I guess not, I thought. Martha was to the cloakroom and back with hers before I could even ask. “Okay. Martha, when I say ‘now,’ you tip the wastebasket, and I’ll grab it with your jacket. Then we’ll put it in Rosie’s cage.”

Capture accomplished, I carried the wiggling mouse, shrouded in Martha’s jacket, back to the empty cage. I dropped it in and Patrick plopped the screen back on top. The mouse sat on its haunches and chittered angrily at us. I set the Campbell’s tomato soup can full of gravel on the screen to hold it down. I hoped it did a better job than it had with Rosie.

“Lunch time,” I said, quite unnecessarily, as the bell rang. “Grab your lunches and everybody go on outside to eat. Martha, stay and help me clean up, please.”

It took a while to clear everyone out, but eventually I could shut the door of the suddenly quiet classroom. Martha gathered the trash I’d dumped and put it back into the wastebasket while I straightened tables and righted tipped chairs.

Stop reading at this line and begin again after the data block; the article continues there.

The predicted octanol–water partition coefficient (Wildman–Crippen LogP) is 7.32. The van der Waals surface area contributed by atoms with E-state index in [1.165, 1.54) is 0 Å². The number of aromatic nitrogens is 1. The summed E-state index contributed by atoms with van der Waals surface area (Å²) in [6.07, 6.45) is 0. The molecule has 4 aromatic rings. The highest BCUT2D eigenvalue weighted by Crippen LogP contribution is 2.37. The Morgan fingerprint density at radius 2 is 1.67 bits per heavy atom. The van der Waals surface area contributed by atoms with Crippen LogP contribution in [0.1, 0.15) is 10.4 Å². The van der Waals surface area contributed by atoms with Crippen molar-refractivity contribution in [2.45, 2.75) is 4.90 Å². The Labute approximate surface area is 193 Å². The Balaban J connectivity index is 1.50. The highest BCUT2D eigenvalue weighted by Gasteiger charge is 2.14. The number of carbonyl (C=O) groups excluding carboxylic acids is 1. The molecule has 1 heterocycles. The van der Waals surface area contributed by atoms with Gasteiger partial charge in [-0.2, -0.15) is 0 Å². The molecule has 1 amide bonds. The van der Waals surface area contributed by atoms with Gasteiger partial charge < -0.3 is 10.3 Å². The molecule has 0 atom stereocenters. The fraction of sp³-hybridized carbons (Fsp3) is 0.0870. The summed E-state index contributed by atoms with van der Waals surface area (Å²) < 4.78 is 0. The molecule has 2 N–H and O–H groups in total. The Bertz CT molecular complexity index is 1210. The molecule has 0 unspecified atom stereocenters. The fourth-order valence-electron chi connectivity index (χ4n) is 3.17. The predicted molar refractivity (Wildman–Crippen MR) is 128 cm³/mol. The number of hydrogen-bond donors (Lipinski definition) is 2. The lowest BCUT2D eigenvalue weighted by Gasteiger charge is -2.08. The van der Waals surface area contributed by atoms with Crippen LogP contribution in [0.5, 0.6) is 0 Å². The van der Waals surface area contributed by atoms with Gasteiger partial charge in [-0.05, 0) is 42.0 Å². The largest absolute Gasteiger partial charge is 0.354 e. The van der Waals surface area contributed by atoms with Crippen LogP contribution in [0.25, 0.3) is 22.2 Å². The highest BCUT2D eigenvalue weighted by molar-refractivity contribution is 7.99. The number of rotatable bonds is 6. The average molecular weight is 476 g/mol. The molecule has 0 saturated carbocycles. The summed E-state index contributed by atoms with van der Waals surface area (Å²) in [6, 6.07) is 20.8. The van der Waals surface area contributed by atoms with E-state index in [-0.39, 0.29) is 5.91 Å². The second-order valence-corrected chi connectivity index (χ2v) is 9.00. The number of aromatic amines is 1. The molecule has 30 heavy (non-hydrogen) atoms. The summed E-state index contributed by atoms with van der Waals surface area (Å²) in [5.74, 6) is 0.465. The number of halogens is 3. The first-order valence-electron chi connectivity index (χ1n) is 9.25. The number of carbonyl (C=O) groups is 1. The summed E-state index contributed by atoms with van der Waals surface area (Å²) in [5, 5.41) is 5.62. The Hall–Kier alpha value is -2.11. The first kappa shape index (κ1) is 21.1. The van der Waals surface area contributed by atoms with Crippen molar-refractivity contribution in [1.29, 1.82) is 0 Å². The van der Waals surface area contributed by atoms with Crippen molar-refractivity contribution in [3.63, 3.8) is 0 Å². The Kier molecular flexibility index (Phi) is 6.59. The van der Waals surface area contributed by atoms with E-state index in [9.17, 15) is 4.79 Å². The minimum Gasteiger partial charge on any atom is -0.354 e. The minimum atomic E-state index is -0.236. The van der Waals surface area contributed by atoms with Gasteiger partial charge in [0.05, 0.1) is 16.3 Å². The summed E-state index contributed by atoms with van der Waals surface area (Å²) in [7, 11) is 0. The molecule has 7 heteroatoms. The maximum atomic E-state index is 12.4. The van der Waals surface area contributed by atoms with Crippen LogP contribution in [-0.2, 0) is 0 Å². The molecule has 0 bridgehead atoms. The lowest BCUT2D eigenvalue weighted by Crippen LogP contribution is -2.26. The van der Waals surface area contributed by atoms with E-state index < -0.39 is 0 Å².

“Get your lunch,” I said, “and sit up here at my desk with me. We’ll eat together and have a nice talk.”

Martha put her battered yellow lunch-box on my desk and opened it. Kool-Aid was leaking from the thermos and holes were chewed through the waxed paper of her sandwich. Tiny black pellets covered everything. Martha looked down at the floor, face tight, arms crossed and hands beginning to turn into fists once more.

“My goodness,” I said. “I don’t think you’re going to be eating that. Let’s get it cleaned up.”

Off we went to the sink. Sandwich into the garbage, Kool-Aid drained from the broken thermos. Everything rinsed and dried. Back to my desk.

“I hope you like PB and J,” I said, “cause that’s what we’re having for lunch.” I gave Martha half my sandwich. We ate quietly, washing the peanut butter and jelly down with water.

I ruffled Martha’s hair with my hand and turned her face towards mine. “It’s time for you to tell me what’s going on.”

“I didn’t mean to!” Martha’s face crumpled into tears. “He was taking my cookies, and I got mad!”

“Who was?”

“Joe,” she said. “He’s so mean! But I didn’t mean to, really I didn’t. And now I don’t know what to do! Granny’s going to be so mad at me!”